Alternately, you can also tint your honeysuckle soaps using cosmetic mica powders. Or try a combination of natural colorants with a pinch of similarly colored cosmetic micas to boost the natural color without going overboard.

In addition to the soapmaking ingredients called for in my homemade honeysuckle soap recipe, you’ll also need a rectangular silicone soap mold and a digital scale to weigh out the soap base, fragrance and sea kelp powder. You’ll also need heat safe containers for melting and mixing your soap base, along with utensils for stirring. Further, a cutting board to transport your soap is recommended but not required.

If you are a self confessed soapmaking addict, it’s possible you already have many of the materials required for my homemade honeysuckle soap recipe on hand. However, if you haven’t caught the soapmaking bug quite yet, you can easily make substitutions for this project to save money on supplies.

While I love my baker’s math scale for cold process soapmaking and beauty DIY’s, you can simply use a less expensive digital kitchen scale to save money. You can also substitute out the exfoliants in this recipe – the pumice, poppy seeds and walnut shell powder – for scrubby ingredients you already have on hand. Alternately, you can choose just one exfoliating option and triple the quantity called for.

Homemade Honeysuckle Soap Recipe with exfoliating bits! This seasonally inspired homemade honeysuckle soap recipe is the perfect way to savor the scent of honeysuckle year round! And it makes a great family weekend craft project that's also perfect for DIY gifts for teachers, neighbors and friends.

Soapmaking Instructions:

You’ll begin by making what will be the soap embeds for my homemade honeysuckle soap recipe. To do this, start by weighing out 12 oz. of the baby buttermilk melt and pour soap base. Cut the soap base into chunks, then place in a heat safe container. I recommend using a glass Pyrex measuring cup for this.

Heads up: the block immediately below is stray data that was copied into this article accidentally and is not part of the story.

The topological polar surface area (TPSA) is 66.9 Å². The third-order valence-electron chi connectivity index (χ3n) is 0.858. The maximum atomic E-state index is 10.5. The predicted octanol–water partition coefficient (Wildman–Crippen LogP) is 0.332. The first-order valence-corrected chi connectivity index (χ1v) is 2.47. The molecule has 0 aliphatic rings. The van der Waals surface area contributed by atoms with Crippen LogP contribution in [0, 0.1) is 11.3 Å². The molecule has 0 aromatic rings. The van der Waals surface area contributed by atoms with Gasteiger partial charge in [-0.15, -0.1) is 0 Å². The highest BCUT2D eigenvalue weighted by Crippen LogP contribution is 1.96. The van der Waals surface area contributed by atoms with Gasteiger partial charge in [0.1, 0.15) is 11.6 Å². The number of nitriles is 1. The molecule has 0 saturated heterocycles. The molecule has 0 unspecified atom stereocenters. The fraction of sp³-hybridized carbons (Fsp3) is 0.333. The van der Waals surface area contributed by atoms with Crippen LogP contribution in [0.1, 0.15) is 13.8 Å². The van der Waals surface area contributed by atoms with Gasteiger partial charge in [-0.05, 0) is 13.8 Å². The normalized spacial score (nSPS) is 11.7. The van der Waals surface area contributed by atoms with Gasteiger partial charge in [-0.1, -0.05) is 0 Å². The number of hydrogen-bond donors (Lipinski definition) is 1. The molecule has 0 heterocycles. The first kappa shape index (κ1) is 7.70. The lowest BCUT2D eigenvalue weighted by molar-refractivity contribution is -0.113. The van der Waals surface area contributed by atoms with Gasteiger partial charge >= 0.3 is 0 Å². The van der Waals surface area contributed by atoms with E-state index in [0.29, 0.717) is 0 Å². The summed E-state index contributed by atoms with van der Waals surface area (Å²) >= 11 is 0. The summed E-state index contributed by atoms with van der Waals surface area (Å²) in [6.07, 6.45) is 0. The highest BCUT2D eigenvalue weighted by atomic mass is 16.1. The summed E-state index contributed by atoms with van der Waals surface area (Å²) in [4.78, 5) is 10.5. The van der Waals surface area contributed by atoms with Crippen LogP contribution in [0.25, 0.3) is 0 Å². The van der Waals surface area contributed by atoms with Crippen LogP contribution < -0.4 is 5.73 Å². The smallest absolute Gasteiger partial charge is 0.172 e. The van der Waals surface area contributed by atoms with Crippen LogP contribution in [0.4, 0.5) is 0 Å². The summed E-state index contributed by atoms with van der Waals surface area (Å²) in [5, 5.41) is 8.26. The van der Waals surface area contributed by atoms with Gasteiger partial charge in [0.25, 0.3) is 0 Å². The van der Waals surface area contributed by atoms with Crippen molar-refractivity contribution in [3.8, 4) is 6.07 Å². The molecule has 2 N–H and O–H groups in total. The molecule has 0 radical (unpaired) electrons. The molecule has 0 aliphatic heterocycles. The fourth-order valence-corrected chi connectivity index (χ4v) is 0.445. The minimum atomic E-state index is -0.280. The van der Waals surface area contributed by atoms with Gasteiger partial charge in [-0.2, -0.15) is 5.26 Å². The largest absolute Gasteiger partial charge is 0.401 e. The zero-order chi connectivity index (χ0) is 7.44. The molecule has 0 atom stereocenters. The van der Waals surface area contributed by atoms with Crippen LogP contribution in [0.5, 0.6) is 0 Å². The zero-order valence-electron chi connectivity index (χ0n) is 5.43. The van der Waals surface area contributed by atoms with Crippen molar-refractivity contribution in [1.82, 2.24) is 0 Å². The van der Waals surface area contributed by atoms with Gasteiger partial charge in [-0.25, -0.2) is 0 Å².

Heat the soap base in the microwave in 20-30 second increments until melted. You’ll want to stir your soap base between heatings.

Now weigh out the sea kelp powder and stir into the melted base. Mix well, until all of the powder is evenly distributed throughout the soap.

Homemade Honeysuckle Soap Recipe with exfoliating bits! This seasonally inspired homemade honeysuckle soap recipe is the perfect way to savor the scent of honeysuckle year round! And it makes a great family weekend craft project that's also perfect for DIY gifts for teachers, neighbors and friends.

Now use a measuring spoon to measure out the pumice powder, poppy seeds and walnut shell powder. Stir these ingredients into the melted soap base. Follow with .05 oz. of vitamin E oil and .25 oz. of the wild honeysuckle fragrance oil.

Now allow the soap base to cool somewhat. As the melt and pour soap base used for this project isn’t a suspending soap base, your additives are going to want to sink to the bottom of the soap. Therefore, by cooling the soap until a thin film starts to form on top, then mixing again, you keep them better mixed throughout the soap. (Alternately, you can use a suspension soap base for this step.)

Homemade Honeysuckle Soap Recipe with exfoliating bits! This seasonally inspired homemade honeysuckle soap recipe is the perfect way to savor the scent of honeysuckle year round! And it makes a great family weekend craft project that's also perfect for DIY gifts for teachers, neighbors and friends.